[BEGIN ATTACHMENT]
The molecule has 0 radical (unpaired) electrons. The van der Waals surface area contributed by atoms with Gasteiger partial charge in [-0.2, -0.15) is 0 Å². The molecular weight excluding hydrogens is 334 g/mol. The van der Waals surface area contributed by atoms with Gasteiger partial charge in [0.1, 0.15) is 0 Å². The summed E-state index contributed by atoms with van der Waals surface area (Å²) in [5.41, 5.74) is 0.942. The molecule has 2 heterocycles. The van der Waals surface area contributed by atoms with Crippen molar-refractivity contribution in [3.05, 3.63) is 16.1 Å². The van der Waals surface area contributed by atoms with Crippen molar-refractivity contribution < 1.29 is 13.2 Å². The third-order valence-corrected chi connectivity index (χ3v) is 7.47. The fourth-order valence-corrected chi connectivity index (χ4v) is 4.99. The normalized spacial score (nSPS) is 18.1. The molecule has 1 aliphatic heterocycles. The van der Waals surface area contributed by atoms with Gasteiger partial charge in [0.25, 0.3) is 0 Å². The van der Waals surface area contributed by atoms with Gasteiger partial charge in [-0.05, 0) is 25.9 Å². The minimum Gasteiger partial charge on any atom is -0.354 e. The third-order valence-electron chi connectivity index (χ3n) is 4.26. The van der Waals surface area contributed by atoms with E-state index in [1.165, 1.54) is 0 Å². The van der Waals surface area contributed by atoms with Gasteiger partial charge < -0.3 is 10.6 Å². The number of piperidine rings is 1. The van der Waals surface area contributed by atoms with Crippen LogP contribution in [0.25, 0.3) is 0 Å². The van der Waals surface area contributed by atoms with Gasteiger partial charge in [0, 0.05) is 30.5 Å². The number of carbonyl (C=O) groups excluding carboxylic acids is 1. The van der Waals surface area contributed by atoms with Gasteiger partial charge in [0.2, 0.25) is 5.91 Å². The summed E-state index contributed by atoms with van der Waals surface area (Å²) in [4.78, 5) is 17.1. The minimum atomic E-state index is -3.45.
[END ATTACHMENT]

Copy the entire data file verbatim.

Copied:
The molecule has 0 radical (unpaired) electrons. The van der Waals surface area contributed by atoms with Gasteiger partial charge in [-0.2, -0.15) is 0 Å². The molecular weight excluding hydrogens is 334 g/mol. The van der Waals surface area contributed by atoms with Gasteiger partial charge in [0.1, 0.15) is 0 Å². The summed E-state index contributed by atoms with van der Waals surface area (Å²) in [5.41, 5.74) is 0.942. The molecule has 2 heterocycles. The van der Waals surface area contributed by atoms with Crippen molar-refractivity contribution in [3.05, 3.63) is 16.1 Å². The van der Waals surface area contributed by atoms with Crippen molar-refractivity contribution < 1.29 is 13.2 Å². The third-order valence-corrected chi connectivity index (χ3v) is 7.47. The fourth-order valence-corrected chi connectivity index (χ4v) is 4.99. The normalized spacial score (nSPS) is 18.1. The molecule has 1 aliphatic heterocycles. The van der Waals surface area contributed by atoms with Gasteiger partial charge in [0.25, 0.3) is 0 Å². The van der Waals surface area contributed by atoms with Gasteiger partial charge in [-0.05, 0) is 25.9 Å². The minimum Gasteiger partial charge on any atom is -0.354 e. The third-order valence-electron chi connectivity index (χ3n) is 4.26. The van der Waals surface area contributed by atoms with E-state index in [1.165, 1.54) is 0 Å². The van der Waals surface area contributed by atoms with Gasteiger partial charge < -0.3 is 10.6 Å². The number of piperidine rings is 1. The van der Waals surface area contributed by atoms with Crippen LogP contribution in [0.25, 0.3) is 0 Å². The van der Waals surface area contributed by atoms with Gasteiger partial charge in [0, 0.05) is 30.5 Å². The number of carbonyl (C=O) groups excluding carboxylic acids is 1. The van der Waals surface area contributed by atoms with Gasteiger partial charge in [0.2, 0.25) is 5.91 Å². The summed E-state index contributed by atoms with van der Waals surface area (Å²) in [4.78, 5) is 17.1. The minimum atomic E-state index is -3.45.